Discussion in 'The Dungeon' started by In Your Corner, Feb 28, 2019.
I am glad we agree on that.
Because quite simply the DNA is a moot point in the law as written. You don't do a DNA test on all kids born to US citizens who have a child with a foreigner. There is no need here just because both parents are male and it was an artificial insemination . If you know the kids were born together then they both fit the criteria, no silly bullshit needed.
Because they'd never do a DNA test on a hetero couple to make sure the baby belongs to the male half. It's a moot point even if the male half is the US citizen.
But that isn't the issue here, one half of the couple is a US citizen and yet is being treated differently solely because his other half is the same sex.
Either don't DNA test any or DNA test all of em. I'm good either way, just treat em all equally.
Not true the mother was Canadian and had TWO sperm donors. One was not a US citizen thus the issue. The issue was likely not handled the best way by the government nor the dads which is what brought it to this level of court. However it is clear one of CANADIAN moms eggs was fertilized by a NON-CITIZEN dad and born in CANADA thus kid did not qualify. the fact that his twin did makes it harder to see but the law and biology are clear.
So what are the rules for a hetero couple who uses a surrogate?
The biology is clear but the law does not take that into account as best I can tell. No different than a foreign female telling her husband it's his kid when it's not. Those kids are not tested, they are citizens.
The law is clear, you just don't like it.
The law is clear. The enforcement is uneven.
Simple if an American citizen was married to a Canadian who went to Canada and got dual impregnated with the second person being a Canadian the same rule.
The difference is that if an American father and an Canadian Mother walked into the Canadian consulate and said, we want our children certified as US citizens, the children most likely would never have even been tested. They would have just been granted US citizenship. That is applying the law unevenly.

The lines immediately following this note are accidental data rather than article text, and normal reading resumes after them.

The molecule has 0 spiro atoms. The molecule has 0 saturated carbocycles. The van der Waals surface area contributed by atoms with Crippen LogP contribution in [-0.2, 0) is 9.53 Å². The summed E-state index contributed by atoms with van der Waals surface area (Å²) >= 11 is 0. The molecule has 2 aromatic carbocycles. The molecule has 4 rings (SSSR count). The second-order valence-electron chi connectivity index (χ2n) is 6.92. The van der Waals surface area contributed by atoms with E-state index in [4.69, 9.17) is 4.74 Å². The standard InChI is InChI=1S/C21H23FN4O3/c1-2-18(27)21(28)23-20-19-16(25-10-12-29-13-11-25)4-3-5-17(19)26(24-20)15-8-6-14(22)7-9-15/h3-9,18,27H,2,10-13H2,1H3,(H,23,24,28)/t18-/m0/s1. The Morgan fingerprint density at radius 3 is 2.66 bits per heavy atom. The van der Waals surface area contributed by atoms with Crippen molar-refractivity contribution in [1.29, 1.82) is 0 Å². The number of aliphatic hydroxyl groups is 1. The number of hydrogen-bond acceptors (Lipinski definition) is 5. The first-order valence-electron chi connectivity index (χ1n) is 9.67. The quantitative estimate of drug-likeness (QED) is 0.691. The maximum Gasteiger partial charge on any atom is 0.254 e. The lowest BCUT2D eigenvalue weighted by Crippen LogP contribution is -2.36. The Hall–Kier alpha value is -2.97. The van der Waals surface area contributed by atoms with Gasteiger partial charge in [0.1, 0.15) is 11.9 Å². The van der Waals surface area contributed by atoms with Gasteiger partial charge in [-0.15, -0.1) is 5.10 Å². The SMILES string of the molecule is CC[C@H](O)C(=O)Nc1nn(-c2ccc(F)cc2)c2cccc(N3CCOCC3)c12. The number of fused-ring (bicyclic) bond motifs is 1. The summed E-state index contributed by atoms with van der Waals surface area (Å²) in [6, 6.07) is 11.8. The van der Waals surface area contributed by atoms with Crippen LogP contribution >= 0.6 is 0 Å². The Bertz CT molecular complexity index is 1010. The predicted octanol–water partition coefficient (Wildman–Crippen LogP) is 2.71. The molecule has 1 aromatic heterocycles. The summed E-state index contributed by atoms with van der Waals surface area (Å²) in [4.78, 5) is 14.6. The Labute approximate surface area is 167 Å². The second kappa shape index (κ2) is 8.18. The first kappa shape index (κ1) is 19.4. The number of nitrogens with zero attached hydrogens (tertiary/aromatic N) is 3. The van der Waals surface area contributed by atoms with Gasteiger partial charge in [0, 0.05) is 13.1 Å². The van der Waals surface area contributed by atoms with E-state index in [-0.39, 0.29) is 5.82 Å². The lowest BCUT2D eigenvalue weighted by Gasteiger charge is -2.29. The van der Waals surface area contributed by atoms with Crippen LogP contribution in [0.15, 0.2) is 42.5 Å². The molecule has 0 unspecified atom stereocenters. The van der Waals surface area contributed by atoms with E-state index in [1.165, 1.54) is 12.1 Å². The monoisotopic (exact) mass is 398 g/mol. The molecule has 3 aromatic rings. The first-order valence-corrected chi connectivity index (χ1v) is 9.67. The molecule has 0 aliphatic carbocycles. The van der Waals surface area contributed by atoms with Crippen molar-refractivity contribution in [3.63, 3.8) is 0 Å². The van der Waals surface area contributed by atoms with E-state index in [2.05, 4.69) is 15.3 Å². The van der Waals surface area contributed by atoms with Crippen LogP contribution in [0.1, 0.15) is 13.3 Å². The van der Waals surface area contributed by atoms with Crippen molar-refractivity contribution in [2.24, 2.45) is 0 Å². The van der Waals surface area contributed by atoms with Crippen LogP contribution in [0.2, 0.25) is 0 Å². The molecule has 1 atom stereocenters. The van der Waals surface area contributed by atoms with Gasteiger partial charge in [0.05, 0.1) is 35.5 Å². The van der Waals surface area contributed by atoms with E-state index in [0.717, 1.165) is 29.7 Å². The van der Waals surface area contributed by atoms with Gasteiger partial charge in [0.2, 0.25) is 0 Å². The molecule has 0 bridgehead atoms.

In this case I really DGAF, but I doubt the people that wrote the law anticipated a situation such as this. I would wager there will be volumes of legal precedent established as gay marriages and families suffer the same end as hetero and custody/property/visitation/ad nauseum battles are waged.
I think the “be careful what you wish for” might apply.
No, the law is not clear. As for like, I don't give a shit either way, they can all be let in or all kept out, just enforce it equally.
They'd never have tested her kids. Unequal enforcement due solely to the american/foreigner marriage being between two men. Not cool.
Which is why the law should be applied as it is to hetero couples, not a huge deal. Good lord, how many gay couple are trying to bring their kids into the US vs illegals just overstaying school visas. It's a non issue, enforce the law as you would for an inny/outy marriage.
You are arguing about equal enforcement. Your point might be valid but the law is plain and the ruling was on the law not equal enforcement of it.
Let's see if I got this right...A Canadian man got a Canadian women pregnent who then proceeded to give birth in Canada...and the kid is a US citizen? Nope. Sorry.
The law is plain and this case was enforced incorrectly when compared the the enforcement across the board. I never said the law had an issue.
Nope, an american and a canadian had a pair of fraternal twins born to a surrogate.
The mother was Canadian, the father was Israeli. Neither was an American citizen.
Separate names with a comma.